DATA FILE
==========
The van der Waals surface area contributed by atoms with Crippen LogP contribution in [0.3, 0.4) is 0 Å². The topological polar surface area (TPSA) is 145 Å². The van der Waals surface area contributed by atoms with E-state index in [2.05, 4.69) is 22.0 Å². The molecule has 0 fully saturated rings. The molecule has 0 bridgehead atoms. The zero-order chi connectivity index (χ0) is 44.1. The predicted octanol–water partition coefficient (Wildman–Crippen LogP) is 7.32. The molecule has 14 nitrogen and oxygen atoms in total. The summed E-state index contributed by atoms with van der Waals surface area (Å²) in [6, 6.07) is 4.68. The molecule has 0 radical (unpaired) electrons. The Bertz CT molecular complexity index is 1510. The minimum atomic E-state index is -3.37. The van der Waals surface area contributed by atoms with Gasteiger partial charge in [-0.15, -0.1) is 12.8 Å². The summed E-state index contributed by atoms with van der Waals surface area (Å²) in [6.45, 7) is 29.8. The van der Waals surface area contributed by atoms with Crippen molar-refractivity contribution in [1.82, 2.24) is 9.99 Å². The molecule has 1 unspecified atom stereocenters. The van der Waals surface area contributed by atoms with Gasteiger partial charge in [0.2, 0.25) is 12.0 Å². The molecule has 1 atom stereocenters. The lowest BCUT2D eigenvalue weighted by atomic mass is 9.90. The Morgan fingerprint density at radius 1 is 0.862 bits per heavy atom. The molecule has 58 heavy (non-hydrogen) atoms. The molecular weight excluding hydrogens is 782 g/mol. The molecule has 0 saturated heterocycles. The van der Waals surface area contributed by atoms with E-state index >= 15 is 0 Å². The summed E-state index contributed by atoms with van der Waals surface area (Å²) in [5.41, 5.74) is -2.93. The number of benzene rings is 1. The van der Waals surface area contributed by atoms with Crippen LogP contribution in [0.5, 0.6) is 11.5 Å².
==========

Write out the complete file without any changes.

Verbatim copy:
The van der Waals surface area contributed by atoms with Crippen LogP contribution in [0.3, 0.4) is 0 Å². The topological polar surface area (TPSA) is 145 Å². The van der Waals surface area contributed by atoms with E-state index in [2.05, 4.69) is 22.0 Å². The molecule has 0 fully saturated rings. The molecule has 0 bridgehead atoms. The zero-order chi connectivity index (χ0) is 44.1. The predicted octanol–water partition coefficient (Wildman–Crippen LogP) is 7.32. The molecule has 14 nitrogen and oxygen atoms in total. The summed E-state index contributed by atoms with van der Waals surface area (Å²) in [6, 6.07) is 4.68. The molecule has 0 radical (unpaired) electrons. The Bertz CT molecular complexity index is 1510. The minimum atomic E-state index is -3.37. The van der Waals surface area contributed by atoms with Gasteiger partial charge in [-0.15, -0.1) is 12.8 Å². The summed E-state index contributed by atoms with van der Waals surface area (Å²) in [6.45, 7) is 29.8. The van der Waals surface area contributed by atoms with Crippen molar-refractivity contribution in [1.82, 2.24) is 9.99 Å². The molecule has 1 unspecified atom stereocenters. The van der Waals surface area contributed by atoms with Gasteiger partial charge in [0.2, 0.25) is 12.0 Å². The molecule has 1 atom stereocenters. The lowest BCUT2D eigenvalue weighted by atomic mass is 9.90. The Morgan fingerprint density at radius 1 is 0.862 bits per heavy atom. The molecule has 58 heavy (non-hydrogen) atoms. The molecular weight excluding hydrogens is 782 g/mol. The molecule has 0 saturated heterocycles. The van der Waals surface area contributed by atoms with E-state index >= 15 is 0 Å². The summed E-state index contributed by atoms with van der Waals surface area (Å²) in [5.41, 5.74) is -2.93. The number of benzene rings is 1. The van der Waals surface area contributed by atoms with Crippen LogP contribution in [0.5, 0.6) is 11.5 Å².